Troops Pour Into Tibet Amid Arrests

ZHONGDIAN, China -- China blanketed restive Tibetan areas Thursday with a huge buildup of troops, turning small towns across a wide swath of west China into armed encampments.

Beijing acknowledged that last week's anti-government protests had spread far beyond Tibet's borders and that police had opened fire on protesters. It warned foreign tourists and journalists to stay away from a huge expanse of territory across four provinces.

The official Xinhua News Agency said Thursday that police shot and wounded four rioters "in self defense" during violent protests on Sunday in Aba County in Sichuan. It is the first time the government has admitted to shooting protesters in nearly a week of unrest.

A Tibetan resident in Aba county said Thursday she had heard of numerous arrests of protesters.

"There are many, many troops outside. I'm afraid to leave the house," said the woman, who refused to give her name for fear of retaliation by authorities.

In an overture of peace, the Dalai Lama offered to meet with Chinese President Hu Jintao and other leaders, reiterating that he was not asking for Tibetan independence.

China has repeatedly ignored calls for dialogue, accusing the exiled Tibetan leader and his supporters of organizing violence in hopes of sabotaging this summer's Beijing Olympics and promoting Tibetan independence.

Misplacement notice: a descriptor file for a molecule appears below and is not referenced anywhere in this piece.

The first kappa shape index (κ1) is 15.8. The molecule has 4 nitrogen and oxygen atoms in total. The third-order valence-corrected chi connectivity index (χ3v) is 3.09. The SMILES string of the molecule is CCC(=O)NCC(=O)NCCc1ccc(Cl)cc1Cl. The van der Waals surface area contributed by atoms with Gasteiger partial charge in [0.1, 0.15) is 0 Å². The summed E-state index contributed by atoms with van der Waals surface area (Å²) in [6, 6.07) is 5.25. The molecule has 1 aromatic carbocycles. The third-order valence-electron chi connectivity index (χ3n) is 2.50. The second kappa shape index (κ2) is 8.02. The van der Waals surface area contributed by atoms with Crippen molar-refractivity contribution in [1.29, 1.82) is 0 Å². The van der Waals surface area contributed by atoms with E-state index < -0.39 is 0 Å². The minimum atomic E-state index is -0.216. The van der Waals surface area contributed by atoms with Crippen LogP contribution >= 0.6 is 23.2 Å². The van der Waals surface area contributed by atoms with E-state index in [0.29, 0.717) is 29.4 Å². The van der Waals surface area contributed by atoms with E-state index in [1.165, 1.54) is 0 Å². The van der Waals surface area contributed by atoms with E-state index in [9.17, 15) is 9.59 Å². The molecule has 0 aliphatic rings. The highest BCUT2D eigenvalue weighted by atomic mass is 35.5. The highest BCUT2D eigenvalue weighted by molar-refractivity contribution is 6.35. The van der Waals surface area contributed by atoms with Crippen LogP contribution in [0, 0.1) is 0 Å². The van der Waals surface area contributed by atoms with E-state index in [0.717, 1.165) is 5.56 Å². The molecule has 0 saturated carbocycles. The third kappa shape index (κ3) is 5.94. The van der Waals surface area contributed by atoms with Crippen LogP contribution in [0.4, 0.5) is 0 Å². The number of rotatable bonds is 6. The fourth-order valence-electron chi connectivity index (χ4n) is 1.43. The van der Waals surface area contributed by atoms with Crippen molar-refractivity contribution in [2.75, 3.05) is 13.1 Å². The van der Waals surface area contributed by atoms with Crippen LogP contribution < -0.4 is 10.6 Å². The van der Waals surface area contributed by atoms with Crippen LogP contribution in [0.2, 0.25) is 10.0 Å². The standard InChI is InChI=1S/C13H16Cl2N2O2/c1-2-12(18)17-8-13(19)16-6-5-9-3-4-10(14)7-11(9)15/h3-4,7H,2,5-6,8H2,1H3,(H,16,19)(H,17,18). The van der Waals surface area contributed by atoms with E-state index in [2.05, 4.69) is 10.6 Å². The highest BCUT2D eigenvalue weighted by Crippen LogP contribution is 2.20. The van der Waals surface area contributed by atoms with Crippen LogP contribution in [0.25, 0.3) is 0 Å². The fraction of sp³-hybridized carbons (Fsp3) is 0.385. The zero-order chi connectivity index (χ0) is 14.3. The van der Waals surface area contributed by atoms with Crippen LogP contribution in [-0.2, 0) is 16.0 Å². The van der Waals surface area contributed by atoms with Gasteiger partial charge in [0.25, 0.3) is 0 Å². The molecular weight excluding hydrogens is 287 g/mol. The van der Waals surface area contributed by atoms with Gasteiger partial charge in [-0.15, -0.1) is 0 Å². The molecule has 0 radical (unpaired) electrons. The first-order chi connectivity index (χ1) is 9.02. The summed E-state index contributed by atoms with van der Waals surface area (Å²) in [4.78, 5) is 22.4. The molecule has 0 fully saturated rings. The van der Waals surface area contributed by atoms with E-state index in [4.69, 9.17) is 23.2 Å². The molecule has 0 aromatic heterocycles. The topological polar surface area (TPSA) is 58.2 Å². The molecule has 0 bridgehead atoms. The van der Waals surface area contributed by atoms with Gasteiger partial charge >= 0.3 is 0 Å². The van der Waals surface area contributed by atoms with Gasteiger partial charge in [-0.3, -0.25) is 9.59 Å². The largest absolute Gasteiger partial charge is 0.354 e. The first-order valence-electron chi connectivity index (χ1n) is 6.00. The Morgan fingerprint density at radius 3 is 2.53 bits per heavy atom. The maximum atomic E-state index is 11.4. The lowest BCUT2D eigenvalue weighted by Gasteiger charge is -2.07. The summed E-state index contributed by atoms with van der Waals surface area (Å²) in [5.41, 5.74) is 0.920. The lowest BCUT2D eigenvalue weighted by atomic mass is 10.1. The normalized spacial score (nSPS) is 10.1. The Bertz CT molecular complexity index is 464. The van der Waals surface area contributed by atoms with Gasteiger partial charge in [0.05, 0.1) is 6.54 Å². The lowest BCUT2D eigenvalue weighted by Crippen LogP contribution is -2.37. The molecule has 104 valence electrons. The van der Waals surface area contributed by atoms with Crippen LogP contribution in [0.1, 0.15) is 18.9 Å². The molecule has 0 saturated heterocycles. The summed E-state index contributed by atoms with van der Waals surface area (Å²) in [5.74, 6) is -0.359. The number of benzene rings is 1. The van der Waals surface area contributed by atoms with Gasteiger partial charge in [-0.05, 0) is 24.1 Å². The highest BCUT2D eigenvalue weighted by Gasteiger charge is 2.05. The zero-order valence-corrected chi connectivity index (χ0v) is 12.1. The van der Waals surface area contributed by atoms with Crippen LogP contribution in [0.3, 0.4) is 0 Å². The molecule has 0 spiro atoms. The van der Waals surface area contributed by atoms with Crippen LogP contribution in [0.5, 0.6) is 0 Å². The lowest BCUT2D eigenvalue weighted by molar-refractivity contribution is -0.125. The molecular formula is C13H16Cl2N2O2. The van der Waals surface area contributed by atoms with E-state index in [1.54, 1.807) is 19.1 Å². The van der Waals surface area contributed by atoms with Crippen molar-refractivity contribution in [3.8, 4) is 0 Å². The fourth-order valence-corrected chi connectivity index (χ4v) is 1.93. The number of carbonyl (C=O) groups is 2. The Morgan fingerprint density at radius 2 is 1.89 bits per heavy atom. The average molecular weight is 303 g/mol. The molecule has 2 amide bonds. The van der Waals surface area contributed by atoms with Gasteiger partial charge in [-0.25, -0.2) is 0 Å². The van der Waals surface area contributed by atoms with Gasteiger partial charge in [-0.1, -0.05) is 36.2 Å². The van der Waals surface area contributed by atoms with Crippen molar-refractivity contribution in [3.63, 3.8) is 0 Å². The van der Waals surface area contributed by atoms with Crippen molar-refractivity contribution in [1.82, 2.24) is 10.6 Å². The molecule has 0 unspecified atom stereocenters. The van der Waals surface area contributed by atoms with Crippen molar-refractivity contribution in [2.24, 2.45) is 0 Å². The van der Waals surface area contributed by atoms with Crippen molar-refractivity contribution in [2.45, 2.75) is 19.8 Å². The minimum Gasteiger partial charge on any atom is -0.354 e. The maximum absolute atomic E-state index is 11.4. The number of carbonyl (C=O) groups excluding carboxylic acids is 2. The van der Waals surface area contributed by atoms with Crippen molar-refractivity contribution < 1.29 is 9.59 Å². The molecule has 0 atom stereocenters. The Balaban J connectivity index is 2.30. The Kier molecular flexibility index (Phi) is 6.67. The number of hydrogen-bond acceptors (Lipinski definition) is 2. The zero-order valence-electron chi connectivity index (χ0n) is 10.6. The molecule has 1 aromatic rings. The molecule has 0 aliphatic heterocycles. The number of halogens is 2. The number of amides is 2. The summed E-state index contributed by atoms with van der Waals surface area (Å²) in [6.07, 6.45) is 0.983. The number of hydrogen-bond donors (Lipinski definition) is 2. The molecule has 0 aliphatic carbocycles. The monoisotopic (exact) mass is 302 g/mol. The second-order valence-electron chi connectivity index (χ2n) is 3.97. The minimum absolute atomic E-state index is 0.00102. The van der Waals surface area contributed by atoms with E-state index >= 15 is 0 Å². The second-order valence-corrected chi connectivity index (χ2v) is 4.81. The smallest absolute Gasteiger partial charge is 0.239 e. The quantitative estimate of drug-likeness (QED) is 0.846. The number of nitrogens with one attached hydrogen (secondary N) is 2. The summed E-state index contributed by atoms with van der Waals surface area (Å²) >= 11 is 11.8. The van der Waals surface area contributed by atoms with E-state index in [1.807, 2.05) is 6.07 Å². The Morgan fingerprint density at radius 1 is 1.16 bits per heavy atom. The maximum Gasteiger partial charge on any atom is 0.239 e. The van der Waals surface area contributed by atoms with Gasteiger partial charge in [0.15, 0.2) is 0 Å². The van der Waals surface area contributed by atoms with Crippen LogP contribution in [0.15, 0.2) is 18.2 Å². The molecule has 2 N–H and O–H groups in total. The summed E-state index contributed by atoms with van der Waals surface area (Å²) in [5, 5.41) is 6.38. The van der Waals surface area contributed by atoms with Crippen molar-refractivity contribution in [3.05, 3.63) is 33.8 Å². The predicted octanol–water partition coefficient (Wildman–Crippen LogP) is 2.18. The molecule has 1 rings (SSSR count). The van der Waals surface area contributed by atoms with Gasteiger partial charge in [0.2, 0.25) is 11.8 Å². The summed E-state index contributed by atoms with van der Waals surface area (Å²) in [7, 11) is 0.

Hundreds of paramilitary troops aboard at least 80 trucks were seen traveling along the main roadway winding through the mountains into southeast Tibet. Others set up camp and patrolled streets in riot gear, helmets and rifles in the town of Leaping Tiger Gorge, a tourist attraction in Yunnan province bordering Tibet.

Further north, the largely Tibetan town of Zhongdian was overrun by some 400 armed police. Many carried rifles and what appeared to be tear gas launchers. Locals walked about freely among the military, however, and there was no sign of a daytime curfew.

China's troop mobilization was building critical mass, helping authorities reassert control after the broadest, most sustained protests by Tibetans against Chinese rule in decades. Demonstrations had flared across Tibetan areas of Sichuan, Gansu and Qinghai provinces in support of protests that started in the Tibetan capital of Lhasa.

Led by Buddhist monks, protests started peacefully in Lhasa early last week but erupted into rioting last Friday, drawing a harsh response from Chinese authorities.

The crackdown drew worldwide attention to China's human rights record, threatening to overshadow its attempts to project a positive image in the lead-up to the Olympic Games in August.

On Thursday, a group of 37 Nobel laureates said they "deplore and condemn the Chinese government's violent crackdown on Tibetan protesters."

"We protest the unwarranted campaign waged by the Chinese government against our fellow Nobel Laureate, His Holiness the Dalai Lama," the group said in a statement.

Tibetan exile groups have claimed that 80 people were killed. Beijing maintains that only 16 died.

The two remaining foreign journalists in Tibet -- Georg Blume of Germany and Kristin Kupfer of Austria -- were forced to leave Lhasa on Thursday, according to Reporters Without Borders.